For many people with HIV, symptoms tend to develop slowly over time, although some people may experience a flu-like illness within a month or two of being infected. Symptoms can include fatigue, weight loss, persistent skin rashes, and frequent fevers, among others. Symptoms of HIV progressively worsen as the immune system weakens. This can happen within a few months of infection or not until 10 or more years have passed.
Many people will not have any symptoms of HIV when they are first infected with HIV (human immunodeficiency virus). However, some people do have a flu-like illness within a month or two after exposure. This illness may include:
- Enlarged lymph nodes (glands of the immune system easily felt in the neck and groin).
These HIV symptoms usually disappear within a week to a month, and are often mistaken for those of another viral infection. During this period, people are highly infectious (can easily spread the virus), and HIV is present in large quantities in genital fluids.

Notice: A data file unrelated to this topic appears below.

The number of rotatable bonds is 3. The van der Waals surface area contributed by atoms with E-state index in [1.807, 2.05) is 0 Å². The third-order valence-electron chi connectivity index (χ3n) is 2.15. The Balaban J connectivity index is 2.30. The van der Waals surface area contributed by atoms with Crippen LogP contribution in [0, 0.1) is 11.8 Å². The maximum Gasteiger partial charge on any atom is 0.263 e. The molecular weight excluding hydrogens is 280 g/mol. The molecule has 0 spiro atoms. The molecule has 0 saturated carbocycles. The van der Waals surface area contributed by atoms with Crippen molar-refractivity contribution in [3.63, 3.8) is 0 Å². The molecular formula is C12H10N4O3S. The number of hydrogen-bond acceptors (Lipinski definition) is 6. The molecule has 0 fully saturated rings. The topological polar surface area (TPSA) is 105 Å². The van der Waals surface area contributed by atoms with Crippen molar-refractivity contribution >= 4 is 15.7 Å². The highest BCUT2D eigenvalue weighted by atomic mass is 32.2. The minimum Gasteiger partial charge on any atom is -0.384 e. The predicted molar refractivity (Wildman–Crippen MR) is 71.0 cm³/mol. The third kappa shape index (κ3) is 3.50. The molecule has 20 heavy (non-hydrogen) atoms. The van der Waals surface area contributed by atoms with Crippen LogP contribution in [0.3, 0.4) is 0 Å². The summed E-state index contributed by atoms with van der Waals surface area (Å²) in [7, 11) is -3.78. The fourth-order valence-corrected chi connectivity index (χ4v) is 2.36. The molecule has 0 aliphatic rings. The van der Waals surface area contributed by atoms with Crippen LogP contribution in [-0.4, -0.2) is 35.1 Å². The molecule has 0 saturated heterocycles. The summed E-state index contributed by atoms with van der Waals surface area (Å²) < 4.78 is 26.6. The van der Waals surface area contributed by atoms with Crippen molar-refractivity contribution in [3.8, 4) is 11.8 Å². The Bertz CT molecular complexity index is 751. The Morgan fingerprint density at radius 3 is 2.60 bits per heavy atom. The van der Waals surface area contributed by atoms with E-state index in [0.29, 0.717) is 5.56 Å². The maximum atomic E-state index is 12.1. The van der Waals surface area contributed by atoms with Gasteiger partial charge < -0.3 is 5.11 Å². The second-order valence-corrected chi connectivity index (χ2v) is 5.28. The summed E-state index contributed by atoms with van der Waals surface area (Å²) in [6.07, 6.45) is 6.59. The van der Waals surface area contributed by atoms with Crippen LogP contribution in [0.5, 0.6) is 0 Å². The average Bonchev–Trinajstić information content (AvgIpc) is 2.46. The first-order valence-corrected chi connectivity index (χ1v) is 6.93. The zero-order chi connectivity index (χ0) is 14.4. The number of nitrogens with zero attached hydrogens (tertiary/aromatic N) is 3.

More persistent or severe symptoms of HIV may not appear for 10 years or more after HIV first enters the body in adults, or for 2 years in children born with HIV infection. This period of "asymptomatic" infection (without HIV symptoms) varies greatly in each individual. Some people may begin to have symptoms within a few months, while others may be symptom-free for more than 10 years.
Even during the asymptomatic period, the virus is actively multiplying, infecting, and killing cells of the immune system. The virus can also hide within infected cells and lie dormant. The most obvious effect of HIV infection is a decline in the number of CD4+ T cells found in the blood. These are the immune system's key infection fighters. The virus slowly disables or destroys these cells without causing symptoms.